Meteorite sheds light on birth of the solar system


15 June 2009

French and Italian scientists have analysed a meteorite and discovered that it contains a unique and primordial rock fragment that is thought to have remained largely unaltered since the solar system formed around 4.6 billion years ago. The scientists believe the xenolith, which shows unprecedented isotopic variations of nitrogen, may offer insight into the solar system's formation and say it poses serious problems for current models of light element isotopic fractionation.  

Light element isotopic ratios are the result of formation mechanisms and particular physical and chemical conditions. Understanding them can therefore help determine whether extraterrestrial materials formed in the solar nebula - the giant molecular cloud that is thought to have given rise to the solar system - or whether they predate the solar nebula and were formed in other environments. 

Giacomo Briani and colleagues measured the light element isotopic ratios of hydrogen, carbon and nitrogen in the xenolith, called PX-18. 'This inclusion [material trapped inside a mineral during its formation] is really a very primordial inclusion and it has conserved some memory of the primordial nebula. It's by studying this object that we can understand our solar system forming,' suggests Briani at the Laboratory of Mineralogy and Astrochemistry in the French Museum of Natural History, Paris.

The team detected isotopic variations of nitrogen beyond anything so far observed in other solar system material. 'The extreme values of the N15 to N14 that we measured can only be explained by a model that concerns chemical reactions that occur at very low temperatures, namely ion molecule reactions,' explains Briani.

Cosmic conundrum

With this explanation, however, comes a problem. Current models predict that hydrogen isotopic ratios should show extreme enrichment following cold interstellar reactions too. But this was not observed by the team. 'We have only observed the nitrogen fractionation and not the hydrogen one. And that's the problem,' says Briani.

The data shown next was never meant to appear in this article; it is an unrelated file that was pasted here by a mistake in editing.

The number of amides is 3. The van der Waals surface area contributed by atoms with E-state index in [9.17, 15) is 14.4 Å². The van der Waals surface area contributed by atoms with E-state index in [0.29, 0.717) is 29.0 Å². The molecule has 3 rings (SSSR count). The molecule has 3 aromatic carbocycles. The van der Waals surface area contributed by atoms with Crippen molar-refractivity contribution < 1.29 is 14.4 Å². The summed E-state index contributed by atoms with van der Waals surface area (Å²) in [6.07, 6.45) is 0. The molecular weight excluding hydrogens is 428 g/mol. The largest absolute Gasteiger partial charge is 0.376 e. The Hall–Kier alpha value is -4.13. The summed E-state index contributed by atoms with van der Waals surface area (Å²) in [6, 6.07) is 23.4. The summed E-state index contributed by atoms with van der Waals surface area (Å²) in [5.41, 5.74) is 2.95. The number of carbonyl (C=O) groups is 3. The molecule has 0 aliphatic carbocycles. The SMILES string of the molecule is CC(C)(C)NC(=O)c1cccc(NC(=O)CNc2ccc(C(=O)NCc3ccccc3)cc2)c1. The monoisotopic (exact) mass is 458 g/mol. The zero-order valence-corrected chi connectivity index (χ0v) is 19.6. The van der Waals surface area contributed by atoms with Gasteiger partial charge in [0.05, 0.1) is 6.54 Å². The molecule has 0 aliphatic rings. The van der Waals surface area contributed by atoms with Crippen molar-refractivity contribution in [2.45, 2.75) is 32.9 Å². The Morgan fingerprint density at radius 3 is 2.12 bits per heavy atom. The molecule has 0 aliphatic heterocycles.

'This is a beautiful example of mapping out the isotopic anomalies in extraterrestrial materials,' says Max Bernstein, an astrochemist at NASA Ames, California. 'They don't really tell us why they're seeing what they seeing. But I don't hold it against them because nobody knows why!'

The team think that PX-18 could have originated in the Kuiper Belt beyond the planets on the outer reaches of the solar system. However, Bernstein thinks this is too simplistic. Indeed, astrochemist George Cody at the Carnegie Institute of Washington in the US, agrees. 'Invoking a Kuiper Belt origin for the clast [fragment of rock] is inconsistent with the author's own Raman data that indicates that some of the clast's constituents had experienced very high temperatures at some point,' says Cody.

'This discovery will make us reevaluate models of nitrogen fractionation in the early solar system,' says Jamie Elsila, an astrochemist at NASA's Goddard Space Flight Center.  She comments that the decoupling of nitrogen and hydrogen enrichments has been noted before, but this is another piece of evidence pushing for an explanation. 'The presence of this extremely primitive material mixed into this meteorite has implications for understanding the mixing of material between the outer and inner solar system during formation,' she adds.

James Urquhart

 

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References

G Briani et alPNAS, 2009. DOI: 10.1073_pnas.0901546106

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